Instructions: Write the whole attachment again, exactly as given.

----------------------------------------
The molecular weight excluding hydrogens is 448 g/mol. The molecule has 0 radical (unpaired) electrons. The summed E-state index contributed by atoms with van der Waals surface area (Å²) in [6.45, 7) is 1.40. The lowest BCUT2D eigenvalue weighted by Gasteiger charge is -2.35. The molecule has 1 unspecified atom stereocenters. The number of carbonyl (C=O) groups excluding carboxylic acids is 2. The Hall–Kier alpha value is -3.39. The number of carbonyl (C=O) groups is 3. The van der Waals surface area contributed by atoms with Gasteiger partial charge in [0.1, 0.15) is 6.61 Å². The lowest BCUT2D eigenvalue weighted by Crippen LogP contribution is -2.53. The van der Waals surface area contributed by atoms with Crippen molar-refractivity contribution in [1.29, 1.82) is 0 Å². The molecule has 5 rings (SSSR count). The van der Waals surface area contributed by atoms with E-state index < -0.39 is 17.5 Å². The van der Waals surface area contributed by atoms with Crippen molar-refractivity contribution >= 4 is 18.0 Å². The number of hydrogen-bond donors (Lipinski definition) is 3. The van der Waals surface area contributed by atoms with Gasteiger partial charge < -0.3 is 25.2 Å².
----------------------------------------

The molecular weight excluding hydrogens is 448 g/mol. The molecule has 0 radical (unpaired) electrons. The summed E-state index contributed by atoms with van der Waals surface area (Å²) in [6.45, 7) is 1.40. The lowest BCUT2D eigenvalue weighted by Gasteiger charge is -2.35. The molecule has 1 unspecified atom stereocenters. The number of carbonyl (C=O) groups excluding carboxylic acids is 2. The Hall–Kier alpha value is -3.39. The number of carbonyl (C=O) groups is 3. The van der Waals surface area contributed by atoms with Gasteiger partial charge in [0.1, 0.15) is 6.61 Å². The lowest BCUT2D eigenvalue weighted by Crippen LogP contribution is -2.53. The van der Waals surface area contributed by atoms with Crippen molar-refractivity contribution in [1.29, 1.82) is 0 Å². The molecule has 5 rings (SSSR count). The van der Waals surface area contributed by atoms with E-state index < -0.39 is 17.5 Å². The van der Waals surface area contributed by atoms with Crippen molar-refractivity contribution >= 4 is 18.0 Å². The number of hydrogen-bond donors (Lipinski definition) is 3. The van der Waals surface area contributed by atoms with Gasteiger partial charge < -0.3 is 25.2 Å².